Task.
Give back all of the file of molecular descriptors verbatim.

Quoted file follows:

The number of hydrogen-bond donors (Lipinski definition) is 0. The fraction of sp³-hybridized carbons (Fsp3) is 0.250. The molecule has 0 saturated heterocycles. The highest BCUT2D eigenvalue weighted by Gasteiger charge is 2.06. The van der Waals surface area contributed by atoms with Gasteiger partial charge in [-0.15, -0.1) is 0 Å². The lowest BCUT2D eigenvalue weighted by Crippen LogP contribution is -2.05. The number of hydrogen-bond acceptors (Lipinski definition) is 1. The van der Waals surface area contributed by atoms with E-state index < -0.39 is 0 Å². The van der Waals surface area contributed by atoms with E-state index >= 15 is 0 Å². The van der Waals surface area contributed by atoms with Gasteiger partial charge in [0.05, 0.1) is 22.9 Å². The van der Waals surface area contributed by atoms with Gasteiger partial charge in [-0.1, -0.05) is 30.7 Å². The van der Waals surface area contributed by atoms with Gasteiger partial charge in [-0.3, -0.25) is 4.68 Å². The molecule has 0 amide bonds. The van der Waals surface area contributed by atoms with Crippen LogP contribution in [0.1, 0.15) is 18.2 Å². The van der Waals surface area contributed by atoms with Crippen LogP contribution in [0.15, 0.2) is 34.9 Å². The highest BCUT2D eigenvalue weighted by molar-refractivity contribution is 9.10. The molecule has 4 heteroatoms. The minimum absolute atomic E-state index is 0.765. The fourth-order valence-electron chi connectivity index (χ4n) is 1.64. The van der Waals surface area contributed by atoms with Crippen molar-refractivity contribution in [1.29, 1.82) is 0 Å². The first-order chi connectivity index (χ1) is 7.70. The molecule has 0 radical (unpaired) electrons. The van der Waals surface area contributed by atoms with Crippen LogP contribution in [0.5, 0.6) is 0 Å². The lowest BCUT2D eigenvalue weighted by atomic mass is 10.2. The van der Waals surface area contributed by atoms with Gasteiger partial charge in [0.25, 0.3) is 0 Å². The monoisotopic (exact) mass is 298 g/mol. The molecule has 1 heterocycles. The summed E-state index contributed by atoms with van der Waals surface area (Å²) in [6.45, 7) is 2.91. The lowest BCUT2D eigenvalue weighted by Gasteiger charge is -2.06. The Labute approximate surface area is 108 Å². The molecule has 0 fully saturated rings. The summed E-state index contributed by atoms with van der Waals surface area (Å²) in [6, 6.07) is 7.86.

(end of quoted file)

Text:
The number of hydrogen-bond donors (Lipinski definition) is 0. The fraction of sp³-hybridized carbons (Fsp3) is 0.250. The molecule has 0 saturated heterocycles. The highest BCUT2D eigenvalue weighted by Gasteiger charge is 2.06. The van der Waals surface area contributed by atoms with Gasteiger partial charge in [-0.15, -0.1) is 0 Å². The lowest BCUT2D eigenvalue weighted by Crippen LogP contribution is -2.05. The number of hydrogen-bond acceptors (Lipinski definition) is 1. The van der Waals surface area contributed by atoms with E-state index < -0.39 is 0 Å². The van der Waals surface area contributed by atoms with E-state index >= 15 is 0 Å². The van der Waals surface area contributed by atoms with Gasteiger partial charge in [0.05, 0.1) is 22.9 Å². The van der Waals surface area contributed by atoms with Gasteiger partial charge in [-0.1, -0.05) is 30.7 Å². The van der Waals surface area contributed by atoms with Gasteiger partial charge in [-0.3, -0.25) is 4.68 Å². The molecule has 0 amide bonds. The van der Waals surface area contributed by atoms with Crippen LogP contribution in [0.1, 0.15) is 18.2 Å². The van der Waals surface area contributed by atoms with Crippen LogP contribution in [0.15, 0.2) is 34.9 Å². The highest BCUT2D eigenvalue weighted by molar-refractivity contribution is 9.10. The molecule has 4 heteroatoms. The minimum absolute atomic E-state index is 0.765. The fourth-order valence-electron chi connectivity index (χ4n) is 1.64. The van der Waals surface area contributed by atoms with Crippen molar-refractivity contribution in [1.29, 1.82) is 0 Å². The first-order chi connectivity index (χ1) is 7.70. The molecule has 0 radical (unpaired) electrons. The van der Waals surface area contributed by atoms with Crippen LogP contribution in [0.5, 0.6) is 0 Å². The lowest BCUT2D eigenvalue weighted by atomic mass is 10.2. The van der Waals surface area contributed by atoms with Gasteiger partial charge in [0.25, 0.3) is 0 Å². The monoisotopic (exact) mass is 298 g/mol. The molecule has 1 heterocycles. The summed E-state index contributed by atoms with van der Waals surface area (Å²) in [6.45, 7) is 2.91. The lowest BCUT2D eigenvalue weighted by Gasteiger charge is -2.06. The Labute approximate surface area is 108 Å². The molecule has 0 fully saturated rings. The summed E-state index contributed by atoms with van der Waals surface area (Å²) in [6, 6.07) is 7.86.